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Med Sci Sports Exerc. 1995 Jul;27(7):951-60.

Etiology of iliotibial band friction syndrome in distance runners.

Author information

1
J. B. Snow Biomechanics Laboratory, Department of Health and Sport Science, Wake Forest University, Winston-Salem, NC 27109, USA.

Abstract

The objectives of our study were: 1) to examine differences between a noninjured cohort of runners (N = 70) and runners afflicted with iliotibial band friction syndrome (ITBFS) (N = 56) according to selected anthropometric, biomechanical, muscular strength, and training measures; 2) to explore multivariate relationships among these measures in both the well and injured groups; and 3) to develop specific hypotheses concerning risk factors for injury that will later be tested in a prospective observational study. High speed videography (200 fps), a force platform (500 Hz), and a Cybex II+ isokinetic dynamometer were used to assess rearfoot motion, ground reaction forces, and knee muscular strength and endurance, respectively. A linear discriminant function analysis of the training data revealed weekly mileage, training pace, number of months using current training protocol, % time spent swimming, and % time spent running on a track to be significant (P < 0.10). Height was a significant anthropometric discriminator, while seven isokinetic strength and endurance measures were found to discriminate significantly between the groups. Calcaneal to vertical touchdown angle, and maximum supination velocity were significant rearfoot movement discriminators. Maximum braking force was the only significant kinetic discriminator. A combined discriminant analysis using those variables found to be significant in the previous analyses revealed weekly mileage, and maximum normalized braking force to be the best discriminators (model P < 0.05).(ABSTRACT TRUNCATED AT 250 WORDS).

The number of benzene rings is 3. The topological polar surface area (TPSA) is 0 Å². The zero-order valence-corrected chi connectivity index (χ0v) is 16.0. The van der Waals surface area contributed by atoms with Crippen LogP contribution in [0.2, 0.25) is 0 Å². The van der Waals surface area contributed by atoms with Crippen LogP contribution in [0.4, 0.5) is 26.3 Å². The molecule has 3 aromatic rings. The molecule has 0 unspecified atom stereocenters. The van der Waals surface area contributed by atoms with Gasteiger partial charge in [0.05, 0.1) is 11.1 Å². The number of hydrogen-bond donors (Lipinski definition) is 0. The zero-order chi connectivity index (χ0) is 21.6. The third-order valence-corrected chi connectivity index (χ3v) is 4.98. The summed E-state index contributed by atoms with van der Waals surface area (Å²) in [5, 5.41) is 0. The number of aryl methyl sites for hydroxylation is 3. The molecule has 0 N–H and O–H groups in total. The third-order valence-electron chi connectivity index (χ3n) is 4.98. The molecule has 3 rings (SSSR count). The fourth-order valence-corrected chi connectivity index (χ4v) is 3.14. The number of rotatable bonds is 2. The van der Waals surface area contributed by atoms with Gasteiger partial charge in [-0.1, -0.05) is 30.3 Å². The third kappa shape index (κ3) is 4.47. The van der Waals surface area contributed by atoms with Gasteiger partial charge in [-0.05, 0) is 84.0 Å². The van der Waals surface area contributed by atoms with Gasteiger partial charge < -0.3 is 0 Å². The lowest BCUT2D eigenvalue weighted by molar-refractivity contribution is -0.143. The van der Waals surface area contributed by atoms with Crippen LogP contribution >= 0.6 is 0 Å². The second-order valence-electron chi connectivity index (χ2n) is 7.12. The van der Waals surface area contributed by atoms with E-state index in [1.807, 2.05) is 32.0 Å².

PMID:
7564981
[Indexed for MEDLINE]

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